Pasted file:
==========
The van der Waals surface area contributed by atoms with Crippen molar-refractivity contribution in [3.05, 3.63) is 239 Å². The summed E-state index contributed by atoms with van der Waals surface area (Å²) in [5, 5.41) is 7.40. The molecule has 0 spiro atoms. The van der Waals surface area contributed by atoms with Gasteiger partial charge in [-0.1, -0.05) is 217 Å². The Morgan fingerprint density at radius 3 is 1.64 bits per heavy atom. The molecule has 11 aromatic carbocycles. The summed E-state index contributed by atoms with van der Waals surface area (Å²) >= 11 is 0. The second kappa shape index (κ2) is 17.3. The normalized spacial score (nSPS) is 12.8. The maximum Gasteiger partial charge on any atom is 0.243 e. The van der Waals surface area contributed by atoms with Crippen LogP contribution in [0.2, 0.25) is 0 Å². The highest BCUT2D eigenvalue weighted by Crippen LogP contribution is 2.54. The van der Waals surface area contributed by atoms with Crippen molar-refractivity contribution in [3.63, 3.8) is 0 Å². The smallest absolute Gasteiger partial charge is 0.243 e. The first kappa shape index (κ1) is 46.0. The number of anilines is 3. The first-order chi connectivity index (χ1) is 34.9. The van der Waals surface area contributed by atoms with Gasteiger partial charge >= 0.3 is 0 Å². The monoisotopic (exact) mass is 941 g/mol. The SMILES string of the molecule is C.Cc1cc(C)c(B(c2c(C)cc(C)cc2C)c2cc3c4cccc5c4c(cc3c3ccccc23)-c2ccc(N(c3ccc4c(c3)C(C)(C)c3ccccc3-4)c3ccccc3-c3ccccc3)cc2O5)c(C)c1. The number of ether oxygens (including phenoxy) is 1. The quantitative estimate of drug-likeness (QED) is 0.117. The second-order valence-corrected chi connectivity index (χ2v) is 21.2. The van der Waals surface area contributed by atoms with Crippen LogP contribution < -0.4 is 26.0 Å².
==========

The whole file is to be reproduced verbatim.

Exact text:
The van der Waals surface area contributed by atoms with Crippen molar-refractivity contribution in [3.05, 3.63) is 239 Å². The summed E-state index contributed by atoms with van der Waals surface area (Å²) in [5, 5.41) is 7.40. The molecule has 0 spiro atoms. The van der Waals surface area contributed by atoms with Gasteiger partial charge in [-0.1, -0.05) is 217 Å². The Morgan fingerprint density at radius 3 is 1.64 bits per heavy atom. The molecule has 11 aromatic carbocycles. The summed E-state index contributed by atoms with van der Waals surface area (Å²) >= 11 is 0. The second kappa shape index (κ2) is 17.3. The normalized spacial score (nSPS) is 12.8. The maximum Gasteiger partial charge on any atom is 0.243 e. The van der Waals surface area contributed by atoms with Crippen LogP contribution in [0.2, 0.25) is 0 Å². The highest BCUT2D eigenvalue weighted by Crippen LogP contribution is 2.54. The van der Waals surface area contributed by atoms with Crippen molar-refractivity contribution in [3.63, 3.8) is 0 Å². The smallest absolute Gasteiger partial charge is 0.243 e. The first kappa shape index (κ1) is 46.0. The number of anilines is 3. The first-order chi connectivity index (χ1) is 34.9. The van der Waals surface area contributed by atoms with Gasteiger partial charge >= 0.3 is 0 Å². The monoisotopic (exact) mass is 941 g/mol. The SMILES string of the molecule is C.Cc1cc(C)c(B(c2c(C)cc(C)cc2C)c2cc3c4cccc5c4c(cc3c3ccccc23)-c2ccc(N(c3ccc4c(c3)C(C)(C)c3ccccc3-4)c3ccccc3-c3ccccc3)cc2O5)c(C)c1. The number of ether oxygens (including phenoxy) is 1. The quantitative estimate of drug-likeness (QED) is 0.117. The second-order valence-corrected chi connectivity index (χ2v) is 21.2. The van der Waals surface area contributed by atoms with Crippen LogP contribution < -0.4 is 26.0 Å².